Yellow fever is a viral disease, historically responsible for large scale epidemics in Africa and the Americas. It can be recognized from historic texts stretching back 400 years. Infection causes a wide spectrum of disease, from mild symptoms to severe illness and death. The “yellow” in the name is explained by the jaundice that affects some patients. Although an effective vaccine has been available for 60 years, the number of people infected over the last two decades has increased and yellow fever is now a serious public health issue. As such South African Port Health Authority requires Yellow Fever vaccinations for returned travellers from 42 countries globally.
The disease is caused by the yellow fever virus, which belongs to the flavivirus group. In Africa there are two distinct genetic types associated with East and West Africa. South America has two different types, but since 1974 only one has been identified as the cause of disease outbreak.
The virus remains silent in the body during an incubation period of three to six days followed by two disease phases. While some infections have no symptoms whatsoever, the first, “acute”, phase is normally characterized by fever, muscle pain (with prominent backache), headache, shivers, loss of appetite, nausea and/or vomiting. After three to four days most patients improve and their symptoms disappear.
However, 15% enter a “toxic phase” within 24 hours. Fever reappears and several body systems are affected. The patient rapidly develops jaundice and complains of abdominal pain with vomiting. Bleeding can occur from the mouth, nose, eyes and/or stomach. Once this happens, blood appears in the vomit and faeces. Kidney function deteriorates; ranging from abnormal protein levels in the urine (albuminuria) to complete kidney failure with no urine production (anuria). Half of the patients in the “toxic phase” die within 10-14 days. The remainder recover without significant organ damage.
Yellow fever is difficult to recognize, especially during the early stages and can easily be mistaken for other diseases. A laboratory analysis is required to confirm a suspect case.
The virus is constantly present with low levels of infection (i.e. endemic) in some tropical areas of Africa and the Americas with periodic outbreaks in these areas. Until the start of this century, yellow fever outbreaks also occurred in Europe, the Caribbean islands and Central and North America. Even though the virus is not felt to be present in these areas now, they must still be considered at risk for yellow fever epidemics.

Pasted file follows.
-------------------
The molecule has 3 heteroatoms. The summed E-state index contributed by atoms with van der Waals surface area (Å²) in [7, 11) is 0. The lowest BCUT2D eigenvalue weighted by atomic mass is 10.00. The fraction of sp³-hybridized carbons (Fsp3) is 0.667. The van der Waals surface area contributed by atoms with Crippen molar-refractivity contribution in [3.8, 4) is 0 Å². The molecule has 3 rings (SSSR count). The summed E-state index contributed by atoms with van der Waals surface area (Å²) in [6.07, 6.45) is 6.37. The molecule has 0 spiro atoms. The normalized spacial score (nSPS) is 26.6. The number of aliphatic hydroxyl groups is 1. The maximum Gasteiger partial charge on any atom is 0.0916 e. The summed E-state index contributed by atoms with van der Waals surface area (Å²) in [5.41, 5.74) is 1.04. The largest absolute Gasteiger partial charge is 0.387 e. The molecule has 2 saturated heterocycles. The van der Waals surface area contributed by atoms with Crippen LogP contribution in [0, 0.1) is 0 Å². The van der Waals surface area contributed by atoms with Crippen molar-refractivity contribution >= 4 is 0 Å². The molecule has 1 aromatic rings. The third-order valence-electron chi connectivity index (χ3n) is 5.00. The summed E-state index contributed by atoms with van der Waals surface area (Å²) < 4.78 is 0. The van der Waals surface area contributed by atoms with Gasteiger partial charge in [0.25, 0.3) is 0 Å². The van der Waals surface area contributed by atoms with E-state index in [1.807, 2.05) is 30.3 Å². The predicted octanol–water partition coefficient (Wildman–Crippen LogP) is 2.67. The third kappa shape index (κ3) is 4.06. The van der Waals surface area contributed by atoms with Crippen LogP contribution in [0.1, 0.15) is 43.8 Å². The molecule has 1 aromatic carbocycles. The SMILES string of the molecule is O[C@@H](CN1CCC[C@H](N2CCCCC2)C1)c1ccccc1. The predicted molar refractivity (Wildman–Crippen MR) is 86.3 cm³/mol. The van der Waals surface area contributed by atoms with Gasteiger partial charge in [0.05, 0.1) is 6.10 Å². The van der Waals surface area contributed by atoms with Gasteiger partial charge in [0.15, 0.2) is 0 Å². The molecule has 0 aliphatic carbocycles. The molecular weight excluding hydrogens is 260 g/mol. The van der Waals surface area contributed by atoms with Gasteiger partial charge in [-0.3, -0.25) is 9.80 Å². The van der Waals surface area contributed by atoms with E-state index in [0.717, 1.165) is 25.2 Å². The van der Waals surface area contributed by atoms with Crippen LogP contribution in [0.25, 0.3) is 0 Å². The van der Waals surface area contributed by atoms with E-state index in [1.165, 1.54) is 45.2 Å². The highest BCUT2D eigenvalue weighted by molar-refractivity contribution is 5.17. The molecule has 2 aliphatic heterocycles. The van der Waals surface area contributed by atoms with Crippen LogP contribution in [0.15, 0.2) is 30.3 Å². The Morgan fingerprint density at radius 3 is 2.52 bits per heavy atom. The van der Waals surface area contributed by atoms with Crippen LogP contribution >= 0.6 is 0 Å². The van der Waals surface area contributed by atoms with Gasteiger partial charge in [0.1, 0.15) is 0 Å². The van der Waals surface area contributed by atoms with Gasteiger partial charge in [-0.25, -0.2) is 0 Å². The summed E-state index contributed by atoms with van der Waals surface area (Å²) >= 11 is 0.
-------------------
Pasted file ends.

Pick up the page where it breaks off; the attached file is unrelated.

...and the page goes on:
Thirty-three countries, with a combined population of 508 million, are at risk in Africa. These lie within a band from 15°N to 10°S of the equator. In the Americas, yellow fever is endemic in nine South American countries and in several Caribbean islands. Bolivia, Brazil, Colombia, Ecuador and Peru are considered at greatest risk.
Although yellow fever has never been reported from Asia, this region is at risk because the appropriate primates and mosquitoes are present.
Humans and monkeys are the principal animals to be infected. The virus is carried from one animal to another by a biting mosquito. The mosquito can also pass the virus via infected eggs to its offspring. The eggs produced are resistant to drying and lie dormant through dry conditions, hatching when the rainy season begins. Therefore, the mosquito is the true reservoir of the virus, ensuring transmission from one year to the next. Control programmes successfully eradicated mosquito habitats in the past, especially in South America. However, these programmes have lapsed over the last 30 years and mosquito populations have increased thus increasing the risk of spreading the virus.
There is no specific treatment for yellow fever, consequently generally accepted medical treatment principles are applied. Whereas dehydration and fever can be corrected with oral rehydration salts and paracetamol, bacterial infection can be treated with an appropriate antibiotic. Intensive supportive care may improve the outcome for seriously ill patients, but is rarely available in poorer, developing countries.
Vaccination is the single most important measure for preventing yellow fever. In populations where vaccination coverage is low, vigilant surveillance is critical for prompt recognition and rapid control of outbreaks. Mosquito control measures can be used to prevent virus transmission until vaccination has taken effect.
Yellow fever vaccine is safe and highly effective. The protective effect (immunity) occurs within one week in 95% of people vaccinated. A single dose of vaccine provides protection for 10 years and probably for life. Over 300 million doses have been given and serious side effects are extremely rare.
The risk to die from yellow fever is far greater than the risk from the vaccine, so those who may be exposed to yellow fever should be protected by immunization.
Since most of the known side effects have occurred in children less than six months old, vaccine is not administered to this age group or to pregnant women.
A vaccination certificate is required for entry to many countries, as well as returning to home countries after visiting endemic areas.